property, looked out over Rockville Pikeand pointed out land he thought wouldbe perfect for a proposed Naval MedicalHospital. At its completion in 1942, theNavy Medical Center, along with NIH,would inscribe a northern limit to theexpansion of Bethesda’s commercial dis-trict, and would eventually bring thou-sands of new workers to the area’s busystreets—and thousands of new home-owners to the suburban communities.
A;er World War II, Bethesda’s boom
continued. But geographical restric-
tions—the circling of the business dis-
trict by stable residential communities,
The “Old Blacksmith Shop” sat on
the corner of Wisconsin Avenue and
Old Georgetown Road in about 1910.
The phone company’s
switchboard in 1941
country clubs and federal lands—wouldwork to contain the downtown’s outwardexpansion. Development was forcedupward, and by the 1960s, eight-, nine-and 10-story o;ce buildings had begunto cast longer shadows on WisconsinAvenue.
In 1972, the intersection of WisconsinAvenue and Old Georgetown Road waschosen as the site of the Bethesda Metrosubway station. Again, the progress oftransportation—from turnpike to trolleyto automobile to subway—seemed des-tined to direct the town’s future. In 1984,Bethesda’s Metro station opened—one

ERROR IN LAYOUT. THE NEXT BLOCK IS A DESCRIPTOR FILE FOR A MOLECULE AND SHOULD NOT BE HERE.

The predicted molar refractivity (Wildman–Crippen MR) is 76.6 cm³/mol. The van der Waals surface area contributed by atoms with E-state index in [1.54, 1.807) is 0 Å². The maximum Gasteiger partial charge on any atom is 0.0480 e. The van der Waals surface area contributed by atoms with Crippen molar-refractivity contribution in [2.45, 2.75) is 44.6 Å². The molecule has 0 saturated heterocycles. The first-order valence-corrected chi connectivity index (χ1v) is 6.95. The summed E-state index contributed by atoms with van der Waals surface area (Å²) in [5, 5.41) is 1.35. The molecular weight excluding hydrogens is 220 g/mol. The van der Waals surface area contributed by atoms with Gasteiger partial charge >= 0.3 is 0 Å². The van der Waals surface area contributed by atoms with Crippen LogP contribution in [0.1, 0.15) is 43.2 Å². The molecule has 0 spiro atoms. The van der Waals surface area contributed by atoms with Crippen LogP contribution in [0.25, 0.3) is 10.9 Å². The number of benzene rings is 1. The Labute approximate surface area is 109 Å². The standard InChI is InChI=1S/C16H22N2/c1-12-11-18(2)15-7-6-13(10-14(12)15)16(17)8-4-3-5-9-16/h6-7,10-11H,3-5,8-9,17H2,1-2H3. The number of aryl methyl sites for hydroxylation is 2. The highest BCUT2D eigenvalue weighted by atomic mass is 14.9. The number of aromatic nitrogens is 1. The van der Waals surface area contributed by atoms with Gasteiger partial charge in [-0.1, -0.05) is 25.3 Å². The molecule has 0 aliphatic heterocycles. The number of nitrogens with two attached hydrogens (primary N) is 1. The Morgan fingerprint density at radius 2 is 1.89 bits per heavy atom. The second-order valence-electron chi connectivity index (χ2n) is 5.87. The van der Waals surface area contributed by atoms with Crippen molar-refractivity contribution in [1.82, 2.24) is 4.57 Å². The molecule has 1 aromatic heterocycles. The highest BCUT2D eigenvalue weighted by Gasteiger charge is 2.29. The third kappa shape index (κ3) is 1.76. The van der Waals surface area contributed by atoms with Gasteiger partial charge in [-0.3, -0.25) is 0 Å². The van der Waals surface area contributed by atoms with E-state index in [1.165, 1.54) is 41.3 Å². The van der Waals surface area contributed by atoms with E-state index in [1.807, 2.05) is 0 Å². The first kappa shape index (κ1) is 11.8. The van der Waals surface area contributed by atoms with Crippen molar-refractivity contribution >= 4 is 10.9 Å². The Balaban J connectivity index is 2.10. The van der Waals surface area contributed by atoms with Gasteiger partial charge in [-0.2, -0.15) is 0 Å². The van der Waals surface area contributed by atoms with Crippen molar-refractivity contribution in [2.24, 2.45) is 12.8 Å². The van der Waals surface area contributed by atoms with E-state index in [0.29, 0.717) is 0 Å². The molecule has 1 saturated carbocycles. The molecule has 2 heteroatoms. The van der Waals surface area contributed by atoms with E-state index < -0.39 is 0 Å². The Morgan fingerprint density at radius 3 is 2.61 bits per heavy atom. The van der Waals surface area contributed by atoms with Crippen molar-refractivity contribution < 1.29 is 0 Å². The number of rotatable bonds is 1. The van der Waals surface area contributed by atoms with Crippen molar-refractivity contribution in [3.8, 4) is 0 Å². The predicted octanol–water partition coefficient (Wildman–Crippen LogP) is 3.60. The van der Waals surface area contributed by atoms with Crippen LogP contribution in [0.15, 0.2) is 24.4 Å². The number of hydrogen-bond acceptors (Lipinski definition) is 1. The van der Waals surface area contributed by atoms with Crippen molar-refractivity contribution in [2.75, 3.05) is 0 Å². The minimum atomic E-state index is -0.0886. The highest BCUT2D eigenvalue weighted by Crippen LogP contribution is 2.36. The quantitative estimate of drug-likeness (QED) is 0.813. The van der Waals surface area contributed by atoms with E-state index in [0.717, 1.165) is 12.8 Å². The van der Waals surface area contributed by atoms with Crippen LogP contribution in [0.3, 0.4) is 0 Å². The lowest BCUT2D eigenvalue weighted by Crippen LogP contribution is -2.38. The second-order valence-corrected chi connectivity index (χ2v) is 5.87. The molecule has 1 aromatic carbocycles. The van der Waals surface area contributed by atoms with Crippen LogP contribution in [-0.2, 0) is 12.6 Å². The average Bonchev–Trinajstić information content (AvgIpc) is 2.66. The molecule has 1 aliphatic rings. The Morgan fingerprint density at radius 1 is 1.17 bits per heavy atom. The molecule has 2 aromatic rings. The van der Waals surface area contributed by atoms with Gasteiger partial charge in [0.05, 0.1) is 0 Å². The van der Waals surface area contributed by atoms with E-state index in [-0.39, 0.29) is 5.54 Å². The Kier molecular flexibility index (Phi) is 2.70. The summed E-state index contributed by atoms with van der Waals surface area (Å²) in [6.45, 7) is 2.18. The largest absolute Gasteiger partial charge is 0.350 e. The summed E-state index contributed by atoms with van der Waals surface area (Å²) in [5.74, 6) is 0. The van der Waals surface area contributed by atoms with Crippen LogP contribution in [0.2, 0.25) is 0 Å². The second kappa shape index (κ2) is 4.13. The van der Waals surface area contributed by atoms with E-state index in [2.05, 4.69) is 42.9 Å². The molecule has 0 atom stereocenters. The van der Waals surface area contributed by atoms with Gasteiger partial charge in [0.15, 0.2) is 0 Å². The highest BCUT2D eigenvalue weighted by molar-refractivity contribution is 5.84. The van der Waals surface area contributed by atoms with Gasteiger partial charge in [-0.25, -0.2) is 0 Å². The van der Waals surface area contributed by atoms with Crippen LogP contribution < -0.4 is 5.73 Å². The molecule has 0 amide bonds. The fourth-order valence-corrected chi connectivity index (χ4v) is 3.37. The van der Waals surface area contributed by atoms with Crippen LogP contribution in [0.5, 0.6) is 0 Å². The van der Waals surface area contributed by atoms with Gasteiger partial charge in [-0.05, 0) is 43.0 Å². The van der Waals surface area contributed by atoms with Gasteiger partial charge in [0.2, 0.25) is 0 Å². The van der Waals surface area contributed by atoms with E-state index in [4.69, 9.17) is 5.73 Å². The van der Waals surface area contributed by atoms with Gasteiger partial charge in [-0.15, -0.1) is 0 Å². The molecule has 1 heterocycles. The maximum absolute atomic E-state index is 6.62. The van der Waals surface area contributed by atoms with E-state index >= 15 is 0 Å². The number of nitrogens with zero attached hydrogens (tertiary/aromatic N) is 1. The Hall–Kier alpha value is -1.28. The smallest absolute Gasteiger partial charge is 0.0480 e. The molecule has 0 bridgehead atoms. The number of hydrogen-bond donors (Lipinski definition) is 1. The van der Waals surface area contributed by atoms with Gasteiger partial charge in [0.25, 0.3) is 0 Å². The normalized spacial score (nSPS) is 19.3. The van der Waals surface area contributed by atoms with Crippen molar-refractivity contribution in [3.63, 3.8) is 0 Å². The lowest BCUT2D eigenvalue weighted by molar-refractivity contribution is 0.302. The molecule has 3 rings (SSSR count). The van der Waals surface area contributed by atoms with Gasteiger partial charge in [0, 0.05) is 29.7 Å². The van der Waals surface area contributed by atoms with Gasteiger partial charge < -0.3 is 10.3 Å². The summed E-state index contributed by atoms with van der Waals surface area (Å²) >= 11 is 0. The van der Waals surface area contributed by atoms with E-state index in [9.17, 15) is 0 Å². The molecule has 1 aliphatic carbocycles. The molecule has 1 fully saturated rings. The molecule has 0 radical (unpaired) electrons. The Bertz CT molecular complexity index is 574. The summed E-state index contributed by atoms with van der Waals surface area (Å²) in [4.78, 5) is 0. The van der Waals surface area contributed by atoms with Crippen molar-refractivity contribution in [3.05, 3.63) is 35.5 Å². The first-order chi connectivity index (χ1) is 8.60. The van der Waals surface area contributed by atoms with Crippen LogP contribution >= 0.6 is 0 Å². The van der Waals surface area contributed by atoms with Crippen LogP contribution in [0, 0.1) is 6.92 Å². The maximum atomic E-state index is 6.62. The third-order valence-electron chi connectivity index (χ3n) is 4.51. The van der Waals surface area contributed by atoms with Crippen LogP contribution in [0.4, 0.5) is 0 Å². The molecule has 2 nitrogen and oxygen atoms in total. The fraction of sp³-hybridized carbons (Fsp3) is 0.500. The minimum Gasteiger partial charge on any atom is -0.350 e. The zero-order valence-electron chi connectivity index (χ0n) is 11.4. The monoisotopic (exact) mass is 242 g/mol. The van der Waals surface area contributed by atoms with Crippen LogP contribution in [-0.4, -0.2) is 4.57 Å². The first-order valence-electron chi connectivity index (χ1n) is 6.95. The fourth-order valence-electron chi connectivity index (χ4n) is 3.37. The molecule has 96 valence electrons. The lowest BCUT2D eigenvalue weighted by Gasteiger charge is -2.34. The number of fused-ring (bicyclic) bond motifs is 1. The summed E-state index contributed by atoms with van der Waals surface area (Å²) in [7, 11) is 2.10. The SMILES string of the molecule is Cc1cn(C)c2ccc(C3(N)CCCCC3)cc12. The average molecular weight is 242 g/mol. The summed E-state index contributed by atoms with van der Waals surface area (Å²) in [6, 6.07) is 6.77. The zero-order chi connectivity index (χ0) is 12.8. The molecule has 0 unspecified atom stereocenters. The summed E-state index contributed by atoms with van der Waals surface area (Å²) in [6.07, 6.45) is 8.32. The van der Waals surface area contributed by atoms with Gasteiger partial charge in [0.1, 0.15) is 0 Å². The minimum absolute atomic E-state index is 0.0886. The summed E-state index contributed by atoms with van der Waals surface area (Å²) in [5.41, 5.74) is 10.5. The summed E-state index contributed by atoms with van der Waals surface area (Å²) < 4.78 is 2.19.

At the Boro
theater’s opening in
1938, local papershailed it as “atriumph inmodern theaterconstruction.”
WHAT’S IN A NAME?
In 1862, the town was named
“Darcy’s Store,” after the general store in
which the ;rst post of;ce resided. The town
was of;cially renamed “Bethesda”
in 1871, after the meetinghouse
that can still be seen from
year a;er the county had approved plansfor 14 medium- to high-density build-ings surrounding it, in a package rede-velopment plan unprecedented in thecounty’s history. ■